The bankrupt Trump Taj Mahal casino in Atlantic City is trying to block a college campus from moving in two blocks away.
In December, Stockton University purchased the shuttered Showboat casino building to develop a satellite campus. But those plans are now in jeopardy.
Not too long ago, Atlantic City Mayor Don Guardian said he was about the Stockton campus. It offered new life to fallow casino building, promising to bring hundreds of young people to the city — 400 who would live on the campus and another 1,100 commuters.
“So having 400 students in a town that only has 40,000 people to begin with, and having 1,500 students really is going to be a shot in the arm,” he said. “So now, what do you do? So the obvious: We’re could open up a pizzeria, we can open up a coffeeshop, and things like that.”
But Trump Taj Mahal officials say having students not old enough to gamble next to a casino could create problems. “You do not see a college on the Las Vegas strip,” they said in a statement.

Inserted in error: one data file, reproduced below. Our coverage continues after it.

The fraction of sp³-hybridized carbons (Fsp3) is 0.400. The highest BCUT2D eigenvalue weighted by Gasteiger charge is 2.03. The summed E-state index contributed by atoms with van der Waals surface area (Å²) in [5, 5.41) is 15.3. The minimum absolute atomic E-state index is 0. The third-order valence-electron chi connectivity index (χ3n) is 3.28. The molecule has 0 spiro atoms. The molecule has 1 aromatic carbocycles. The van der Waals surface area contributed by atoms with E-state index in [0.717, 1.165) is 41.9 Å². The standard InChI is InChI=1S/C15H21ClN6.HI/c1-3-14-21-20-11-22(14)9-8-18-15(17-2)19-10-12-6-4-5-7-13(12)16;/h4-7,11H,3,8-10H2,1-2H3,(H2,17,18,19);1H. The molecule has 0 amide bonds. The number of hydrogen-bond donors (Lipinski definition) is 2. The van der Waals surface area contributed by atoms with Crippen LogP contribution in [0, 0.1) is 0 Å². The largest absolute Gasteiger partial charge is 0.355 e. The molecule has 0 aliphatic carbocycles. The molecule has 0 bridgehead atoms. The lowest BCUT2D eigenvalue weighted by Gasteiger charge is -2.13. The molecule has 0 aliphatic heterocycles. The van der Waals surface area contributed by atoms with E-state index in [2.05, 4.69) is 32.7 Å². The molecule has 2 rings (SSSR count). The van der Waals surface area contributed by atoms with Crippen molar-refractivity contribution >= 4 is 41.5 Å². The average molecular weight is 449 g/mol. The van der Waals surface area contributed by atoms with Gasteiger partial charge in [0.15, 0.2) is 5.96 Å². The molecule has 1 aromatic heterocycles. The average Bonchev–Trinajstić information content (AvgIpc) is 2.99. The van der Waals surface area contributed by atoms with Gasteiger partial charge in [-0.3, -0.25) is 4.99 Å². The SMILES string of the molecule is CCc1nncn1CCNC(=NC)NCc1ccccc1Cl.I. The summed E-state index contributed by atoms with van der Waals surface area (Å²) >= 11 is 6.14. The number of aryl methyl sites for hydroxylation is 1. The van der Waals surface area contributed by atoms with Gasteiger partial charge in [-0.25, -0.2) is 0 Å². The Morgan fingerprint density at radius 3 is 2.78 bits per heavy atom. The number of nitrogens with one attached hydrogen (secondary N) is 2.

They cite a nearly 30-year land covenant stipulating the building can’t be used for anything other than a casino. Caesars Entertainment, which owns the Showboat building, asked for a covenant exception so that Stockton could run a college campus there, but Trump Entertainment refused to accept it.
Unless the dispute can be worked out, Stockton will be forced to scrap its plans for a campus and try to sell the building.
Meanwhile, according to the Press of Atlantic City, Council President Frank Gilliam intends to move ahead with the building’s redevelopment plan, including rezoning the site to allow a college to operate there.
“It’s important for Atlantic City to look to diversify,” he told the paper. “I understand casinos have helped us, but they can no longer be the only game in town. The days of the industry deciding what’s good for us is over. We have to be more inclusive and collaborative.”